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It was all going so well......
It was all going so well.....
After you have steered your new aquarium through the shoals and sandbanks waiting to snare the inexperienced fish keeper, you can bob for a while in the calm lagoon beyond. Feet up on your footstool, glass in hand, you can spend your evenings surveying your balanced, healthy, attractive fish tank. Once all the initial problems are out of the way, so long as you keep on top of the weekly maintenance everything will be fine.. won't it?
Well, it probably will. But what is going on in a fish tank is far more complex than you probably like to think about. You may think that by the regular maintenance you are ensuring that everything stays the same in your little glass world. In fact you are just managing the changes in your system so that it doesn't change too far in any one direction. The fish excrete into the water, thus changing their environment - you change twenty percent of it, thus hopefully changing it back. The only way to keep a completely unchanging tank would be to sterilise it all and keep it in a vacuum. (And no fish either!).
By keeping an eagle eye on your tank you manage to keep all the changes within strict limits, but it is easy to forget that any breach of those limits can send the system out of control almost without warning. Water in the UK is, whatever Perrier would have you believe, extremely safe for people to drink. Unfortunately what is safe to drink is not necessarily the same as safe for fish to live in. Chlorine and chloramine levels can fluctuate heavily. If your water is usually fine to use without dechlorination, you can get into the habit of doing so. But the day the water company flushes chloramine through the system to make sure it's all squeaky clean will be the day you find all your fish inexplicably gasping their last. Check with your water company to see if they use chloramine. While chlorine can be removed by leaving water to stand and all proprietary dechlorinators, chloramine is more persistent and more unpleasant. Chloramine is a compound of chlorine and ammonia, and some dechlorinators just remove the chlorine, leaving water full of ammonia. If you pour that into the tank you will instantly overload the filters - you are effectively simulating massive overstocking. If your company uses chloramine, ever, always dechlorinate properly with a dechlorinator that removes both chlorine and chloramine.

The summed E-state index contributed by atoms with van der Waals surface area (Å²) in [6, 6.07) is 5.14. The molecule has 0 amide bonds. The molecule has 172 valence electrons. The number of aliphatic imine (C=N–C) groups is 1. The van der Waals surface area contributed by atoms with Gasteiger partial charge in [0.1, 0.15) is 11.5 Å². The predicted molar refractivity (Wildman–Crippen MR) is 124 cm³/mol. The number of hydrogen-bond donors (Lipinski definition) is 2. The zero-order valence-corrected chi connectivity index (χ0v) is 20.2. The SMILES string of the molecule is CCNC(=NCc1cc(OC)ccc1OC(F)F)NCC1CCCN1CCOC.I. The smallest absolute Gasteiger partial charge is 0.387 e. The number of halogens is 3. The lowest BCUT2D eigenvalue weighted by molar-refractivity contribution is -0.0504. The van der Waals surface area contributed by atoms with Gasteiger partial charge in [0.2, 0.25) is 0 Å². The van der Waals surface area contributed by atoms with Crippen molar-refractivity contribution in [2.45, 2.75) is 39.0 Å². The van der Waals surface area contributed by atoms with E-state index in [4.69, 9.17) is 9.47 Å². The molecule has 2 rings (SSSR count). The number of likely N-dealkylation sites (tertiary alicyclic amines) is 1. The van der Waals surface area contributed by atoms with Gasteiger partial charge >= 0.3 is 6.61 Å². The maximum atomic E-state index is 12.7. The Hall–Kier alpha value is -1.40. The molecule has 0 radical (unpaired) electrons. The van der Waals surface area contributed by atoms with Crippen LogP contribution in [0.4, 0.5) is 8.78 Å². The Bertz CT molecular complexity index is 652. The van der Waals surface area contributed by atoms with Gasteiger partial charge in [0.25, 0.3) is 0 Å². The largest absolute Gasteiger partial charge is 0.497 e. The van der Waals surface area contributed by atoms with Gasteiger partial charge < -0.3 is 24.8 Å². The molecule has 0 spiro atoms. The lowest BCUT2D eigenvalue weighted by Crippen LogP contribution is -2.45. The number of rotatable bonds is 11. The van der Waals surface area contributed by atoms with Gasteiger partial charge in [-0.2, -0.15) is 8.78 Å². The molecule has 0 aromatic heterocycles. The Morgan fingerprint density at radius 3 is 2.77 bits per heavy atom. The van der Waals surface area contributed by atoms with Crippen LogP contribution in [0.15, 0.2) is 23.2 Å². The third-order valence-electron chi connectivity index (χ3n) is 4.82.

Occasionally other stuff gets into the water, and a sudden case of poisoning can sometimes appear to be totally inexplicable. I once had an office aquarium, which was fully established and a source of pleasure to all the staff. We were not only upset but mystified when, one Thursday morning, all the fish were gasping at the surface when nothing had been changed. After several (warmed and dechlorinated) water changes and only a few fish lost, order appeared to have been re-established by the following Friday, only to have the same thing happen again the next week. Everyone was quizzed as to their Wednesday activities, but the cause remained a mystery. After several weeks of this, after which only a few hardy fish remained, the problem was solved by a particularly dedicated worker who was doing overtime when the cleaners came in late that night. It was found that Wednesday night was her night for giving the tank a good clean with furniture polish. Similar results can be obtained by painting and decorating in the room where the aquarium is, or by a hefty dose of fly spray in the summer. The fish tank is not a completely enclosed environment, and air pollutants that are only a mild annoyance to us, and quickly forgotten, can have lethal effects on your fish. Even air freshener is a toxin if sprayed too close.
Perversely, you can manage to poison your fish, as a friend of mine achieved, by being too conscientious on the cleaning front. After his tank had been running, uneventfully, for a year, he noticed that there was a bit of debris building up and decided that it was time for a spring clean. He took everything out of the tank and cleaned it carefully, making sure to use only his fish bucket (which had never been exposed to household cleaning agents) and boiling water. With everything shiny again he replaced it all, filled the tank with dechlorinated water, and waited for it to reach the correct temperature before replacing the fish. At first this was a great success. The fish were delighted and swam about with especial verve and enthusiasm. It took a few days before they started to get sick, to gasp at the surface and grow pale, and finally to die. Unfortunately the tank relied on an undergravel filter for filtration, which works by hosting a multitude of bacteria in the gravel that eat the fish excretions. After being boiled thoroughly, the gravel was not only sparkly clean visibly, but devoid of any remnant of bacteria. As the fish excreted, the toxins built up in the tank, and the water became poisonous. If you want to clean the gravel of an undergravel filter, do it in stages and clean a section each week, and a bit of filter booster culture will help mitigate any effects. If you want to clean the sponge of an internal biological filter, cut it into sections and change one section each week. Completely cleaning a biological filter renders it useless until the bacteria levels have built up again, by which time your fish population will be radically diminished.